The Boston Citgo sign, all 3,600 square LED feet of which has served as the backdrop to Red Sox games since 1965, is now officially a "pending landmark."

Spanish Surrealist Salvador Dalí spent much of the 1940s in the U.S., avoiding World War II and its aftermath. He was a well-known fixture on the art scene in Monterey, Calif. — and that's where the largest collection of Dalí's work on the West Coast is now open to the public.

Copyright 2016 Fresh Air. To see more, visit Fresh Air.

The middle of summer is when the surprises in publishing turn up. I'm talking about those quietly commanding books that publishers tend to put out now, because fall and winter are focused on big books by established authors. Which brings us to The Dream Life of Astronauts, by Patrick Ryan, a very funny and touching collection of nine short stories that take place in the 1960s and '70s around Cape Canaveral, Fla.

When the United Kingdom voted to leave the European Union last month, the seaside town of Port Talbot in Wales eagerly went along with the move. Brexit was approved by some 57 percent of the town's residents.

Now some of them are wondering if they made the wrong decision.

The June 23 Brexit vote has raised questions about the fate of the troubled Port Talbot Works, Britain's largest surviving steel plant — a huge, steam-belching facility that has long been the town's biggest employer.

Solar Impulse 2 has landed in Cairo, completing the penultimate leg of its attempt to circumnavigate the globe using only the power of the sun.

The trip over the Mediterranean included a breathtaking flyover of the Pyramids. Check it out:

President Obama is challenging Americans to have an honest and open-hearted conversation about race and law enforcement. But even as he sits down at the White House with police and civil rights activists, Obama is mindful of the limits of that approach.

"I've seen how inadequate words can be in bringing about lasting change," the president said Tuesday at a memorial service for five law officers killed last week in Dallas. "I've seen how inadequate my own words have been."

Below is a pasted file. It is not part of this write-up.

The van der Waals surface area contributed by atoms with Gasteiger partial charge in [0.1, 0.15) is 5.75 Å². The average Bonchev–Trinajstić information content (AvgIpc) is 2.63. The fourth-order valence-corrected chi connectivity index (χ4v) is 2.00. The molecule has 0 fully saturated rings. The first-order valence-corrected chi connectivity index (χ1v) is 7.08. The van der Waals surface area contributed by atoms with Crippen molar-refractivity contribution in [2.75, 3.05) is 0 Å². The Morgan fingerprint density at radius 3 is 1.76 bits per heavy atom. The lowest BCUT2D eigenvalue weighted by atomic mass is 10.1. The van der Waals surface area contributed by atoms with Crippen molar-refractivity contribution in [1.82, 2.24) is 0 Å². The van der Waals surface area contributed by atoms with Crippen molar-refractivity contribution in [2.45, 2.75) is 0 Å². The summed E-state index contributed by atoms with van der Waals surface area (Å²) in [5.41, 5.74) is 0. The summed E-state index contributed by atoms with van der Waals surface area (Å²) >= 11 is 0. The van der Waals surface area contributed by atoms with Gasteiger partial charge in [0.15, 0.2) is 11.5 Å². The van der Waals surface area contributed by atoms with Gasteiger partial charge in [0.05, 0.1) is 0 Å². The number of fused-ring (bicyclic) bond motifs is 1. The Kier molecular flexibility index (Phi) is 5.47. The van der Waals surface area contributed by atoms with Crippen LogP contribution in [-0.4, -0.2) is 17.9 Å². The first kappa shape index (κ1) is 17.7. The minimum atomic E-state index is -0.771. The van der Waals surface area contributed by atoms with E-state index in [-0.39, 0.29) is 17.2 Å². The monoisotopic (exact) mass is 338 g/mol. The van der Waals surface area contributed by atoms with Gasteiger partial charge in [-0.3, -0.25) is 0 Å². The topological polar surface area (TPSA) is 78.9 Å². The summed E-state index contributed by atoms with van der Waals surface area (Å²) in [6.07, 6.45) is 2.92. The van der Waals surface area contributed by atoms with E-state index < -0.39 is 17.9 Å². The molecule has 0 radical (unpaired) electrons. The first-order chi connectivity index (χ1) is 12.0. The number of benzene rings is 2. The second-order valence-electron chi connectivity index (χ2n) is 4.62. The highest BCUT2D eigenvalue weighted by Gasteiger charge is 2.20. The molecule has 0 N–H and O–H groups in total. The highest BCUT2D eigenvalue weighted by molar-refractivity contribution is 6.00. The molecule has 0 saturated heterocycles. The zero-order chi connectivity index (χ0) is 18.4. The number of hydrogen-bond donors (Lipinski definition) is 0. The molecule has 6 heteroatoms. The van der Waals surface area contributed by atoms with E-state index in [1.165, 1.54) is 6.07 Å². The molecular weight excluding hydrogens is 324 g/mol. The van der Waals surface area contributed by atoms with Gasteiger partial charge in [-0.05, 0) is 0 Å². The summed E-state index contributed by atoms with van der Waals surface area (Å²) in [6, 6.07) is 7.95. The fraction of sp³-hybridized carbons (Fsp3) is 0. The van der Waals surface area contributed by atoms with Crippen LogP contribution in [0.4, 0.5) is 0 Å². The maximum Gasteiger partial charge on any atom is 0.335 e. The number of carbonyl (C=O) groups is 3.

Mice watching Orson Welles movies may help scientists explain human consciousness.

At least that's one premise of the Allen Brain Observatory, which launched Wednesday and lets anyone with an Internet connection study a mouse brain as it responds to visual information.

The FBI says it is giving up on the D.B. Cooper investigation, 45 years after the mysterious hijacker parachuted into the night with $200,000 in a briefcase, becoming an instant folk figure.

"Following one of the longest and most exhaustive investigations in our history," the FBI's Ayn Dietrich-Williams said in a statement, "the FBI redirected resources allocated to the D.B. Cooper case in order to focus on other investigative priorities."

This is the first in a series of essays concerning our collective future. The goal is to bring forth some of the main issues humanity faces today, as we move forward to uncertain times. In an effort to be as thorough as possible, we will consider two kinds of threats: those due to natural disasters and those that are man-made. The idea is to expose some of the dangers and possible mechanisms that have been proposed to deal with these issues. My intention is not to offer a detailed analysis for each threat — but to invite reflection and, hopefully, action.


The Movie Common Has 'Seen A Million Times'

Jan 27, 2013
Originally published on January 27, 2013 6:34 pm

The weekends on All Things Considered series Movies I've Seen A Million Times features filmmakers, actors, writers and directors talking about the movies that they never get tired of watching.

The movie that rapper-actor Common, whose credits include Brown Sugar, American Gangster, Just Wright and LUV — currently playing in theaters — could watch a million times is John Landis' Coming to America.

Interview Highlights

On why he loves Coming to America

"First of all, it was just so funny, and Eddie Murphy was already one of my favorite actors because he just was so funny, and his movies were always exciting and had a cool story to them. When I see him, it's like he had a certain natural thing about him that just was great, and you don't even, like, try to pay attention to ... well, does his accent, does it really sound African or not, you were just in it from the beginning."